A brisk walk can cut a woman's heart failure risk buy a THIRD

A brisk walk instead of a casual stroll can cut a woman’s heart failure risk buy a THIRD, research suggests

  • Researchers looked at 25,000 women over 17 years to study heart failure 
  • It found post-menopausal women who walk fast are less likely to get heart failure
  • Walking briskly instead of dawdling could reduce the risk of suffering heart failure by a third for older women.

    There are 60,000 cases of heart failure a year in the UK and the long-term condition can severely limit everyday activities as it causes severe fatigue and breathlessness.

    Now a study has found that post-menopausal women who walk fast are much less likely to develop the condition.

    Researchers looked at more than 25,000 women aged 50 to 79, who were followed up for an average of almost 17 years.

    Brisk walks have been found to correlate with a lower chance of developing heart failure

    Brisk walks have been found to correlate with a lower chance of developing heart failure

    During this time, 1,455 of them developed heart failure, meaning the organ can no longer pump blood around the body properly.

    The women had previously answered a questionnaire on whether they walked casually at less than two miles per hour, at the average speed of two to three miles per hour, or fast at more than three miles per hour. Those who walked fast, compared to casually, were found to be 34 per cent less likely to develop heart failure.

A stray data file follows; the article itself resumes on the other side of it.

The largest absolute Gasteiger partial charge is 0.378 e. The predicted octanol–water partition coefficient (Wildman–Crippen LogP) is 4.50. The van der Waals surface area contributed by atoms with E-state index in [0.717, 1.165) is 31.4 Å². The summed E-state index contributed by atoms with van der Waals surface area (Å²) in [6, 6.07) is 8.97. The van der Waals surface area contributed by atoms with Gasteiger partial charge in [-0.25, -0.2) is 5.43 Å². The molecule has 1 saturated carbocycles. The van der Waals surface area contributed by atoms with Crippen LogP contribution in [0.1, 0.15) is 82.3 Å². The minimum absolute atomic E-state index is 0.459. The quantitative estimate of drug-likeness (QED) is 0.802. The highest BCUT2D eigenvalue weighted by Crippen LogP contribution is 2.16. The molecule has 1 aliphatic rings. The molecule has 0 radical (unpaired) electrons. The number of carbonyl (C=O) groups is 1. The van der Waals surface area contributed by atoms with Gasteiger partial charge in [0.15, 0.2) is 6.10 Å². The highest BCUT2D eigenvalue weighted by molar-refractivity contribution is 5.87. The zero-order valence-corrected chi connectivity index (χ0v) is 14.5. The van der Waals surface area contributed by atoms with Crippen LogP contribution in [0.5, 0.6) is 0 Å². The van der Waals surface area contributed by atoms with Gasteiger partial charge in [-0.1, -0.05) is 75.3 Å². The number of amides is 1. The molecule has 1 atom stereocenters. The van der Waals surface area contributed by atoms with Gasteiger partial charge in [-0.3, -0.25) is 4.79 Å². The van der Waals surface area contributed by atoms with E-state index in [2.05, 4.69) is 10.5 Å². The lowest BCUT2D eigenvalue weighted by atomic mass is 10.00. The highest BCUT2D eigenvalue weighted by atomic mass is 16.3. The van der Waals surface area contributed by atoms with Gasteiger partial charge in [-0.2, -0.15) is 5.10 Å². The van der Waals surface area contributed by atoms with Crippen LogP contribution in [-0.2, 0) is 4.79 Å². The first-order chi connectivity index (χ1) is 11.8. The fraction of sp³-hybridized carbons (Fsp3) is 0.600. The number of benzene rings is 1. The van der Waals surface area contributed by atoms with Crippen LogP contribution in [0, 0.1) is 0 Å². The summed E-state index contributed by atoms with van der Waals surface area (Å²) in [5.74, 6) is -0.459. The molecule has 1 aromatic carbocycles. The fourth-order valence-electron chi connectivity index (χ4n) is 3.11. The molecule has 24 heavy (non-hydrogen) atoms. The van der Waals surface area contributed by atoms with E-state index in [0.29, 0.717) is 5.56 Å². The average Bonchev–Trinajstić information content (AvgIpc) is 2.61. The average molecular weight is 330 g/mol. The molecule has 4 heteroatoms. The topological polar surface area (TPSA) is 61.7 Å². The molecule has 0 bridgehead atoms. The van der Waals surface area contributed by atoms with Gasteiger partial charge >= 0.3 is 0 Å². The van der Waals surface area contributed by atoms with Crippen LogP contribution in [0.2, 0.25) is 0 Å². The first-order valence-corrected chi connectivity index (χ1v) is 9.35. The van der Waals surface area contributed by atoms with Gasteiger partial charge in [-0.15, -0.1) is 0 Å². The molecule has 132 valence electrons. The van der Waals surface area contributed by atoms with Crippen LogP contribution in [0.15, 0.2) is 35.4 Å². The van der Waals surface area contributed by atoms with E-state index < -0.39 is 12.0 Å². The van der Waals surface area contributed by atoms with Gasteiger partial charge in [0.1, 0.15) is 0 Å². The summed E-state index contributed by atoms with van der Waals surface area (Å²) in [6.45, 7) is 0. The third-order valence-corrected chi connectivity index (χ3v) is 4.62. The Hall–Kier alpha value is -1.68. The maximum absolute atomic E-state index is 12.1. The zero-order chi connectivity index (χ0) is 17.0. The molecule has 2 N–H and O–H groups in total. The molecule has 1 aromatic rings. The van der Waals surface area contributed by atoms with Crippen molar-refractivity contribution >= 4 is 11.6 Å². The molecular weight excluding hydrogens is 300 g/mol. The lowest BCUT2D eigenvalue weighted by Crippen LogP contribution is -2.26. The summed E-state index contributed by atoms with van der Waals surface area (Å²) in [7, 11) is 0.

Dr Charles Eaton, senior author of the study from Brown University in the US, said it ‘confirms other studies demonstrating the importance of walking speed on mortality and other cardiovascular outcomes’.

    The study also found post-menopausal women who walked at an average pace were 27 per cent less likely to develop the condition

    The study also found post-menopausal women who walked at an average pace were 27 per cent less likely to develop the condition

    He added: ‘Given that limited time for exercise is frequently given as a barrier to regular physical activity, walking faster but for less time might provide similar health benefits to the recommended 150 minutes per week of moderate physical activity.’

    The study, published in the Journal of the American Geriatrics Society, also found post-menopausal women who walked at an average pace, rather than a slower casual pace, were 27 per cent less likely to develop the condition.

    This was the case even when other factors raising their risk of heart failure, like their weight and alcohol consumption, were taken into account.

    Walking slowly can be a sign of frailty and loss of muscle, which are both linked to poor health in later life.

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